Taxpayers applying for a long-term payment plan online owe $31 if opting for an automatic direct debit payment plan, and $149 if opting for a non-automatic payment plan.
The setup fees for applying via phone, mail, or in-person are $107 for automatic plans and $225 for non-automatic plans. Low-income taxpayers are eligible for lower setup fees, which may additionally be reimbursed if conditions for reimbursement are met. You can check to see if you are qualified as a low-income taxpayer through the Application for Reduced User Fee for Installment Agreements.
In all cases, taxpayers can either pay via:
- Check, money order, or debit/credit card.
- Pay directly from their checking or savings account.
- Pay online or via the phone, through the Electronic Federal Tax Payment System (EFTPS)
Learn more about setting up a payment plan.
What If You Can’t Afford to Pay?
Taxpayers who cannot afford to pay off their entire tax liability within the next two years or so have the option of speaking to a tax professional about an Offer in Compromise agreement.
While rare, such an agreement can lead to a reduced total tax liability to match your current financial circumstances and capabilities, calculated as your Reasonable Collection Potential based on your current income and total discretionary income (after current taxes and basic necessities).
Collection and Payment During Major Crises
The IRS collection process entails the use of liens and levies to coerce payment in cases where taxpayers have either continued to remain uncooperative or have a very large tax liability. However, some taxpayers are pressured unduly by these collection attempts, or may otherwise be struggling under a personal and/or financial crisis that is temporarily and massively inhibiting their income (and thus, their collection potential).
These taxpayers may ask the IRS to temporarily halt collection efforts, in exchange for a timeout on their debt’s statute of limitations. So long as the IRS is unable to collect, their debt will not continue to age towards its respective Collection Statute Expiration Date (CSED). Furthermore, the tax debt will continue to grow through monthly interest.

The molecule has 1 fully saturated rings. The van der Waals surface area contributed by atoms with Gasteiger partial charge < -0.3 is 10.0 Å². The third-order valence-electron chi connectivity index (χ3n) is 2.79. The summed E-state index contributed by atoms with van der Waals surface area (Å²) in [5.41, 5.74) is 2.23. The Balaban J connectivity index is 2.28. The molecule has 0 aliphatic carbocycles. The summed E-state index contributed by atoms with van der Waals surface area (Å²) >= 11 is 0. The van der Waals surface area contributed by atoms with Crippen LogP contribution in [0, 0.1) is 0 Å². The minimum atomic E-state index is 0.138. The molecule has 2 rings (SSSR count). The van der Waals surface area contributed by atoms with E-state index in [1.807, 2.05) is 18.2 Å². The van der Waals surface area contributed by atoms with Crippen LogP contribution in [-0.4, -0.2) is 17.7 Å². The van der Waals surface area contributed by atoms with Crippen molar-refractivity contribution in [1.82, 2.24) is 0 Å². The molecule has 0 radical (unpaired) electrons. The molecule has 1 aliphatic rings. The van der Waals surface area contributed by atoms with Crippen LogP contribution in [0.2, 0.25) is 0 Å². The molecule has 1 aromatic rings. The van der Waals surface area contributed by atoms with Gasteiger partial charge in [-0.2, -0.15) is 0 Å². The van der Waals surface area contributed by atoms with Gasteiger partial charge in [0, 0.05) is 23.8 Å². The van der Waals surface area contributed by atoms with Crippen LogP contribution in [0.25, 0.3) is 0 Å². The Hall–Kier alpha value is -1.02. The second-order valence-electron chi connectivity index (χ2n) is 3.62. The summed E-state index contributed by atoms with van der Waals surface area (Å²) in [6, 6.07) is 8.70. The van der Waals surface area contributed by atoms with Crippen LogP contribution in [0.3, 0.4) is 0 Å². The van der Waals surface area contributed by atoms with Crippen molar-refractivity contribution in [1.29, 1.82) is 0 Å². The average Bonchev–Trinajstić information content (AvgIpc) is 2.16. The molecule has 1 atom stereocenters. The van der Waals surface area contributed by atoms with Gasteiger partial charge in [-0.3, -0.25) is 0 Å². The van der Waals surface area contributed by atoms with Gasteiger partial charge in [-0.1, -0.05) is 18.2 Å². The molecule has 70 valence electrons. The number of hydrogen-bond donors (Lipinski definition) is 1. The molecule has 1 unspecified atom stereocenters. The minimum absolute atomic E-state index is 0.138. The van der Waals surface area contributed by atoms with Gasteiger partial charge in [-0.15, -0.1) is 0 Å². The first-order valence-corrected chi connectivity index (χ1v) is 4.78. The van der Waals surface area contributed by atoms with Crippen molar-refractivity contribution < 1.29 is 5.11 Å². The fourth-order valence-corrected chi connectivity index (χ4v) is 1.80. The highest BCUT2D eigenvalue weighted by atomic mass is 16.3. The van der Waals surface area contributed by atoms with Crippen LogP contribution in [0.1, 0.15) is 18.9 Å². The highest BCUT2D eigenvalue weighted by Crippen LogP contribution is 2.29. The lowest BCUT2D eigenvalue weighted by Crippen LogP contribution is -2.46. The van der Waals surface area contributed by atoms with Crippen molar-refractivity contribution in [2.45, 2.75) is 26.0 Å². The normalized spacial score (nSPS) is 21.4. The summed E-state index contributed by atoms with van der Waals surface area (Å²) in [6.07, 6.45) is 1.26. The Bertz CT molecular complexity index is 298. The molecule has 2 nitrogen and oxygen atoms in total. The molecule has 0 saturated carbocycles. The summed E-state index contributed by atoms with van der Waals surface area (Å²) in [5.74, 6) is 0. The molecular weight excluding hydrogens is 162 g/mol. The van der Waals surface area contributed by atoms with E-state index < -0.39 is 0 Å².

The Currently Not Collectible status is a boon for taxpayers who are undergoing tough times and don’t have the means to support themselves and tackle their tax debt, even in the long-term. The IRS checks in periodically to see whether the taxpayer’s situation has improved (thus resuming the collection process), or whether their status requires an extension.
It’s important to speak with a tax professional about your options. There are upsides and downsides to each potential payment plan or approach. For example, it may be in some taxpayers’ best interests to avoid arguing for a Currently Not Collectible status if their debt is close to its expiration anyway. Alternatively, they may be better served to try to argue for an Offer in Compromise if their case for it is strong, rather than letting the debt continue to grow and accrue.
Even if you think you don’t have the means to pay off your debt to the IRS right now, a tax professional may help you find a reasonable payment plan to match your circumstances and abilities, and eliminate the potential for liens and levies in your future.